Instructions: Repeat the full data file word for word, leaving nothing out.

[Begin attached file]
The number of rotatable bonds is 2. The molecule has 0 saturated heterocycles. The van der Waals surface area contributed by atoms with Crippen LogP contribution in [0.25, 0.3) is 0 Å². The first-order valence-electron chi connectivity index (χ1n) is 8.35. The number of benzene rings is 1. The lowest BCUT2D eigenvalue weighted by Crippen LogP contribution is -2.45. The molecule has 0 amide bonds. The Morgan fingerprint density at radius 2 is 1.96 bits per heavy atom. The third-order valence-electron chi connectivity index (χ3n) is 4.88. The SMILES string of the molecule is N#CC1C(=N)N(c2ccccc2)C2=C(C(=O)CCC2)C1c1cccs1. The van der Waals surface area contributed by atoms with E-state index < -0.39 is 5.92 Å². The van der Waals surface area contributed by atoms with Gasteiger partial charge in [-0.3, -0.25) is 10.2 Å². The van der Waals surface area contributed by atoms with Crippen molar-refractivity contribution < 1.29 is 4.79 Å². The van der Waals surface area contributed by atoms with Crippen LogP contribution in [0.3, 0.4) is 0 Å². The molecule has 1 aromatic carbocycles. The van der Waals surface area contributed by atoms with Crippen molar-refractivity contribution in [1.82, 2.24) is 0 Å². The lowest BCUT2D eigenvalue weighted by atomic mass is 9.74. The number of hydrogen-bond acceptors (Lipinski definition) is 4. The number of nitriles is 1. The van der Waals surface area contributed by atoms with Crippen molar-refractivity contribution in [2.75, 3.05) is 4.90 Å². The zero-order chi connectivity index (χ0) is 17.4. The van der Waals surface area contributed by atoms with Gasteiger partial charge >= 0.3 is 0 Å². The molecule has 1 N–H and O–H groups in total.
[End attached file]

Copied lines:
The number of rotatable bonds is 2. The molecule has 0 saturated heterocycles. The van der Waals surface area contributed by atoms with Crippen LogP contribution in [0.25, 0.3) is 0 Å². The first-order valence-electron chi connectivity index (χ1n) is 8.35. The number of benzene rings is 1. The lowest BCUT2D eigenvalue weighted by Crippen LogP contribution is -2.45. The molecule has 0 amide bonds. The Morgan fingerprint density at radius 2 is 1.96 bits per heavy atom. The third-order valence-electron chi connectivity index (χ3n) is 4.88. The SMILES string of the molecule is N#CC1C(=N)N(c2ccccc2)C2=C(C(=O)CCC2)C1c1cccs1. The van der Waals surface area contributed by atoms with E-state index < -0.39 is 5.92 Å². The van der Waals surface area contributed by atoms with Gasteiger partial charge in [-0.3, -0.25) is 10.2 Å². The van der Waals surface area contributed by atoms with Crippen molar-refractivity contribution < 1.29 is 4.79 Å². The van der Waals surface area contributed by atoms with Crippen LogP contribution in [0.3, 0.4) is 0 Å². The molecule has 1 aromatic carbocycles. The van der Waals surface area contributed by atoms with Crippen molar-refractivity contribution in [1.82, 2.24) is 0 Å². The lowest BCUT2D eigenvalue weighted by atomic mass is 9.74. The number of hydrogen-bond acceptors (Lipinski definition) is 4. The number of nitriles is 1. The van der Waals surface area contributed by atoms with Crippen molar-refractivity contribution in [2.75, 3.05) is 4.90 Å². The zero-order chi connectivity index (χ0) is 17.4. The van der Waals surface area contributed by atoms with Gasteiger partial charge >= 0.3 is 0 Å². The molecule has 1 N–H and O–H groups in total.